All Saints’ Sunday
November 4, 2018
The Rev. Dr. Paul Moore
How many of you have seen the animated film, “Coco?” If you’ve seen it, this is review, if you haven’t, here’s the briefest of summaries. The hero in the story is young Miguel who finds that music is in his blood, but his grandmother won’t have any music in the house, and won’t say why. On the night before the Day of the Dead, November 2nd, he gets whisked away to the land of the dead, and there he finds the answers to both his own yearnings and his grandmother’s opposition. It demonstrates a commonly held belief that one dies three times: One dies when the body dies, one dies when one’s body is put into the ground, but most significantly, one dies when one is no longer remembered among the living.
You could say it’s the “back story” for Día de los Muertos. Like all such mythic stories, it encapsulates a culture’s view of profound truths. As a Christian and something of a theologian, I found that it resonated with so much of my own faith’s view of what it means to be dead and what it means to be alive, and what kind of relationship there might be between the two. That the dead are important in the lives of the living is universal in the human experience. But whether you believe in reincarnation or multiple deaths or mere memory, one cannot escape the continued influence of the dead on the living. Recently someone posted a question on Facebook about what you most remember your father for. I posted, “A steely integrity.” Though I often fall short of it, that ideal is still an ideal of mine. My late father’s presence is still with me.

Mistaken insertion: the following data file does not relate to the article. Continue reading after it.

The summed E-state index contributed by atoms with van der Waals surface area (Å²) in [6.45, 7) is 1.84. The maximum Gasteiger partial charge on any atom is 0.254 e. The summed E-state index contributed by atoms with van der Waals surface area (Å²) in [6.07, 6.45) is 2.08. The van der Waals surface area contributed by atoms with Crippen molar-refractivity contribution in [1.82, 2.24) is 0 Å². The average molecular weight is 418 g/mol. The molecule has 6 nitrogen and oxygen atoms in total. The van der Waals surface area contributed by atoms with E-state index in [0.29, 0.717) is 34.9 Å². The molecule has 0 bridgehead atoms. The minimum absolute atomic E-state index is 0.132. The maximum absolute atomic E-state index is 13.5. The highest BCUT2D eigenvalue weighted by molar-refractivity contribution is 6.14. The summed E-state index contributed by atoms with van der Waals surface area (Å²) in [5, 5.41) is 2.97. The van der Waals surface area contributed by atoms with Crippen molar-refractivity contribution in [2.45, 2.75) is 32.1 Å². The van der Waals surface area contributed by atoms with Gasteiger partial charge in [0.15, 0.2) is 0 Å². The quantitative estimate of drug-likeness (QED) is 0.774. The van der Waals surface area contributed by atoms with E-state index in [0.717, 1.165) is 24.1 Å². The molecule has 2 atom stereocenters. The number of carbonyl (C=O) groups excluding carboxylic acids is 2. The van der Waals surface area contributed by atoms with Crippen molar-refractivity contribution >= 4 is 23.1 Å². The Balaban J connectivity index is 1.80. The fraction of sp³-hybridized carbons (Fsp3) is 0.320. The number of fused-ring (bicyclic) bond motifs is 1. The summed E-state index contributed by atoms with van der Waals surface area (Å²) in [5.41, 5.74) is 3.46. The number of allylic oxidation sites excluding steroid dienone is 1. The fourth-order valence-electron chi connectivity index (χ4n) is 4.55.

The idea was not lost on the early Church. In the Roman era Christians often escaped the noise of the cities to fight “the real fight,” against evil, the evil within. They lived in caves and in meager shacks in the deserts of Egypt and Syria, living very austere lives and providing for themselves by weaving and selling baskets and other handiwork. These “monks,” as they were known, (from the Latin root, “mon,” meaning 1) became renowned for their holiness of life and wisdom of soul. Various passages of the Bible, especially John 11 at the resurrection of Lazarus, and Hebrews 11 and 12, gave rise to the idea that these souls, after their deaths, had special standing with God in heaven and could intercede for us if we asked. Sometimes their burial places became destinations for pilgrimages, and miraculous healings and other phenomena were experienced there, in testimony to the saint’s sway with the Almighty. From this we get the tradition of saints in the Church.